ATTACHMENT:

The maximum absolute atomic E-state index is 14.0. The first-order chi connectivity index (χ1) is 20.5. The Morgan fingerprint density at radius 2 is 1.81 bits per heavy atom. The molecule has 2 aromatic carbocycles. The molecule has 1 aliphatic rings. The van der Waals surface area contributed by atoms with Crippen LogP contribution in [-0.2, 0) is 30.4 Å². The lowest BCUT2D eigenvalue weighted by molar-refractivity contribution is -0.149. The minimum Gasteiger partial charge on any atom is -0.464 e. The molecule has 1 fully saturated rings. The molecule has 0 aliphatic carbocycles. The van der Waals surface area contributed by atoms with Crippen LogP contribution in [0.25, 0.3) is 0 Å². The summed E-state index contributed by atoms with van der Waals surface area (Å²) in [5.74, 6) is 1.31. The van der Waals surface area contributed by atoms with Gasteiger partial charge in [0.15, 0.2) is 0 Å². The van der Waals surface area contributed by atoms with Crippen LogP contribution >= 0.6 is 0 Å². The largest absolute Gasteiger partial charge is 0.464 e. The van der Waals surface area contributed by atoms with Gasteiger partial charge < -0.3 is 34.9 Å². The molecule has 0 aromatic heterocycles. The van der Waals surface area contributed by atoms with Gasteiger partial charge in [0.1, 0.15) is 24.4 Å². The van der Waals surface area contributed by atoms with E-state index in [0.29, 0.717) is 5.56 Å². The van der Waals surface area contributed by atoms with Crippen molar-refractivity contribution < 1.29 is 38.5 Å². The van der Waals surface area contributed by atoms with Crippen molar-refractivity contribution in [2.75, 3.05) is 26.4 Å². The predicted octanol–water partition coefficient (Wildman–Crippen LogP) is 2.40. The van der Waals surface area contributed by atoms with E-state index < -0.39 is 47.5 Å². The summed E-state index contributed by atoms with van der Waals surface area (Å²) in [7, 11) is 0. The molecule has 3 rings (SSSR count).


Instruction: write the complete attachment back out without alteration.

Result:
The maximum absolute atomic E-state index is 14.0. The first-order chi connectivity index (χ1) is 20.5. The Morgan fingerprint density at radius 2 is 1.81 bits per heavy atom. The molecule has 2 aromatic carbocycles. The molecule has 1 aliphatic rings. The van der Waals surface area contributed by atoms with Crippen LogP contribution in [-0.2, 0) is 30.4 Å². The lowest BCUT2D eigenvalue weighted by molar-refractivity contribution is -0.149. The minimum Gasteiger partial charge on any atom is -0.464 e. The molecule has 1 fully saturated rings. The molecule has 0 aliphatic carbocycles. The van der Waals surface area contributed by atoms with Crippen LogP contribution in [0.25, 0.3) is 0 Å². The summed E-state index contributed by atoms with van der Waals surface area (Å²) in [5.74, 6) is 1.31. The van der Waals surface area contributed by atoms with Gasteiger partial charge in [0.15, 0.2) is 0 Å². The van der Waals surface area contributed by atoms with Crippen LogP contribution >= 0.6 is 0 Å². The largest absolute Gasteiger partial charge is 0.464 e. The van der Waals surface area contributed by atoms with Gasteiger partial charge < -0.3 is 34.9 Å². The molecule has 0 aromatic heterocycles. The van der Waals surface area contributed by atoms with Gasteiger partial charge in [0.1, 0.15) is 24.4 Å². The van der Waals surface area contributed by atoms with E-state index in [0.29, 0.717) is 5.56 Å². The van der Waals surface area contributed by atoms with Crippen molar-refractivity contribution < 1.29 is 38.5 Å². The van der Waals surface area contributed by atoms with Crippen molar-refractivity contribution in [2.75, 3.05) is 26.4 Å². The predicted octanol–water partition coefficient (Wildman–Crippen LogP) is 2.40. The van der Waals surface area contributed by atoms with E-state index < -0.39 is 47.5 Å². The summed E-state index contributed by atoms with van der Waals surface area (Å²) in [7, 11) is 0. The molecule has 3 rings (SSSR count).